Tenancy by the Entireties May Protect Property in Bankruptcy if there is no Joint Debt

12 Oct Tenancy by the Entireties May Protect Property in Bankruptcy if there is no Joint Debt

Tenancy by the entireties, in many states, is one of the most valuable ways for debtors to retain, or exempt, property in bankruptcy. Because entireties property can only be alienated (a fancy word for transferred or sold) by both spouses acting together, only joint creditors of both spouses can attach it to satisfy their debts, and as a result, a bankruptcy trustee can only sell it to satisfy joint debts, not debts of just one spouse. So if there are no joint unsecured debts, the entireties property is exempt: protected from the trustee.

Some states allow only real property to be held by the entireties; others (including Virginia, Maryland, Delaware, Pennsylvania, and the District of Columbia) allow personal property to be held in that manner as well. But not all states allow it at all. And some states (such as New Jersey and Massachussets) allow it in name, but do not accord entireties property the protection that it receives in other states. While it is not available if federal exemptions are selected in bankruptcy, the availability of the entireties exemption depends on the location of the property, not (as with other exemptions) on the state of residence two years prior to filing as designated under the bankruptcy code.

Property can only be held by the entireties by married couples, but this has been extended to registered domestic partners in some states, including Washington DC. To be held by the entireties, the parties must have been married (or, as applicable, registered domestic partners) at the time the property was deeded to them, together in a single deed, and must have remained married since that time, and, depending on the state, there may need to be “magic words” in the deed such as “as tenants by the entireties with common law rights of survivorship” (the survivorship language being critical in Virginia).

If there is no joint debt when a bankruptcy case is filed, entireties property (in states that fully recognize it) cannot be sold by the trustee, but it can if there is joint debt. But it may be OK to pay off joint debt before you file because that payment will not be avoidable or recoverable as a preference because the creditor would have been paid in full anyway from the proceeds of the entireties property. But the best protection is to avoid incurring any debt jointly with your spouse.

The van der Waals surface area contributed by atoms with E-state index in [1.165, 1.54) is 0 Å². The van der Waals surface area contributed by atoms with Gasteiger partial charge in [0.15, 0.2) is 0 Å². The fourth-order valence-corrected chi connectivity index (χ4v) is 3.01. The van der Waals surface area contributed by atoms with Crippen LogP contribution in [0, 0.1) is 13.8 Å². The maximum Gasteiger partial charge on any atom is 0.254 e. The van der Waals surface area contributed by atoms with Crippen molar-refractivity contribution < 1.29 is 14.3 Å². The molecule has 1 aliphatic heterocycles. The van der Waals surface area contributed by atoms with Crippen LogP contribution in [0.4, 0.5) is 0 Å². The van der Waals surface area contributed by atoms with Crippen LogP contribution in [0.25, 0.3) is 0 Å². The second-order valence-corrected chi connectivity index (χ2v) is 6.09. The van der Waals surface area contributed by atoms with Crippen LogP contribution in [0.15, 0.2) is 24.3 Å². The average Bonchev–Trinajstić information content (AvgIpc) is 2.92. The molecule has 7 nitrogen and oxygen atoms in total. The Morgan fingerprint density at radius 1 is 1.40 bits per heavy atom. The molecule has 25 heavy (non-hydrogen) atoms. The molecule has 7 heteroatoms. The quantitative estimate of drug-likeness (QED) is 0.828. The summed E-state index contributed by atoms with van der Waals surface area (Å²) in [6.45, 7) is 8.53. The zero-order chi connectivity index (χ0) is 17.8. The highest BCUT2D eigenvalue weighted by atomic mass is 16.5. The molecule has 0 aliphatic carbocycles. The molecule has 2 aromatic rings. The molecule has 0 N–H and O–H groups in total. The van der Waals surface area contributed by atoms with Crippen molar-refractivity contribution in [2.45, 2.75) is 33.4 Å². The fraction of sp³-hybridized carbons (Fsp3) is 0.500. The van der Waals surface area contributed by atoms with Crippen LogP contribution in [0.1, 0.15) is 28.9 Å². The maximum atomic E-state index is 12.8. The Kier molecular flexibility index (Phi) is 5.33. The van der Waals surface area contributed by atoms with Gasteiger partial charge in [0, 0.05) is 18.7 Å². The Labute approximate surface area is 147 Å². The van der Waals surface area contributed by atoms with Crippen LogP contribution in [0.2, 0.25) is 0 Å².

Tenancy by the entireties is a complex doctrine, and it does vary dramatically from state to state, so it is important that an experienced bankruptcy lawyer fully examine the facts and the applicable law before filing the case. It can sometimes be tricky to determine if debt is joint, so credit reports and other documents may be necessary. And it is critical to review the deed or other documents of title to make sure that the property is titled properly. But while it is complex, it is in many cases the most powerful exemption available.

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Daniel M. Press is a bankruptcy lawyer with the law firm of Chung & Press, P.C., in McLean Virginia. He practices in the Bankruptcy and Federal District Courts in the District of Columbia (Washington, DC), and the Eastern District (Alexandria and Richmond) and Western District (Harrisonburg and Charlottesville) of Virginia, and in Maryland, as well as other U.S. Appellate, District and Bankruptcy Courts around the country. He is the District of Columbia State Chair for the National Association of Consumer Bankruptcy Attorneys (NACBA), a member of the Section Council of the Consumer Bankruptcy Section of the Maryland State Bar Association and is the Treasurer of the McLean Bar Association. He has spoken on bankruptcy and related topics at Continuing Legal Education seminars and programs locally and nationwide sponsored by groups such as NACBA, the Virginia Bar Association, Virginia CLE, the Maryland State Bar Association, and the Bankruptcy Bar Association for the District of Maryland. A 1988 magna cum laude graduate of Georgetown University Law Center, he was an editor of the Georgetown Law Journal. He received his B.A. from The Johns Hopkins University. After graduating from law school, Mr. Press served as a judicial law clerk for Judge Jaime Pieras Jr. in the U.S. District Court for the District of Puerto Rico.
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